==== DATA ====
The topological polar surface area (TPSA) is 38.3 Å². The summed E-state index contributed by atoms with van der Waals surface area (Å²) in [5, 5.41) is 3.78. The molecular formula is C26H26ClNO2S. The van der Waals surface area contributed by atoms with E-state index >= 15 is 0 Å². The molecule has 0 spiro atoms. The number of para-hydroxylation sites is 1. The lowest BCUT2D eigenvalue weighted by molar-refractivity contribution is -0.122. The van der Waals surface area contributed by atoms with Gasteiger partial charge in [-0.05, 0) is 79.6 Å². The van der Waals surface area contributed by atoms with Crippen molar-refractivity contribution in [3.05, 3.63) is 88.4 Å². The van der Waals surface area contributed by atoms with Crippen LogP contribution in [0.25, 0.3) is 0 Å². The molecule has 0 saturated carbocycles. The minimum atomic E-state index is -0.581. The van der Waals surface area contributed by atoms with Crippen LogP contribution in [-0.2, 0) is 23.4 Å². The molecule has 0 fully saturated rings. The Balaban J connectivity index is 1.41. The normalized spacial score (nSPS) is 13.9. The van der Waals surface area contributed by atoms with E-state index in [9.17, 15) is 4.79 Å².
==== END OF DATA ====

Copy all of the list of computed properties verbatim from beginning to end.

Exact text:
The topological polar surface area (TPSA) is 38.3 Å². The summed E-state index contributed by atoms with van der Waals surface area (Å²) in [5, 5.41) is 3.78. The molecular formula is C26H26ClNO2S. The van der Waals surface area contributed by atoms with E-state index >= 15 is 0 Å². The molecule has 0 spiro atoms. The number of para-hydroxylation sites is 1. The lowest BCUT2D eigenvalue weighted by molar-refractivity contribution is -0.122. The van der Waals surface area contributed by atoms with Gasteiger partial charge in [-0.05, 0) is 79.6 Å². The van der Waals surface area contributed by atoms with Crippen molar-refractivity contribution in [3.05, 3.63) is 88.4 Å². The van der Waals surface area contributed by atoms with Crippen LogP contribution in [0.25, 0.3) is 0 Å². The molecule has 0 saturated carbocycles. The minimum atomic E-state index is -0.581. The van der Waals surface area contributed by atoms with Crippen LogP contribution in [-0.2, 0) is 23.4 Å². The molecule has 0 fully saturated rings. The Balaban J connectivity index is 1.41. The normalized spacial score (nSPS) is 13.9. The van der Waals surface area contributed by atoms with E-state index in [9.17, 15) is 4.79 Å².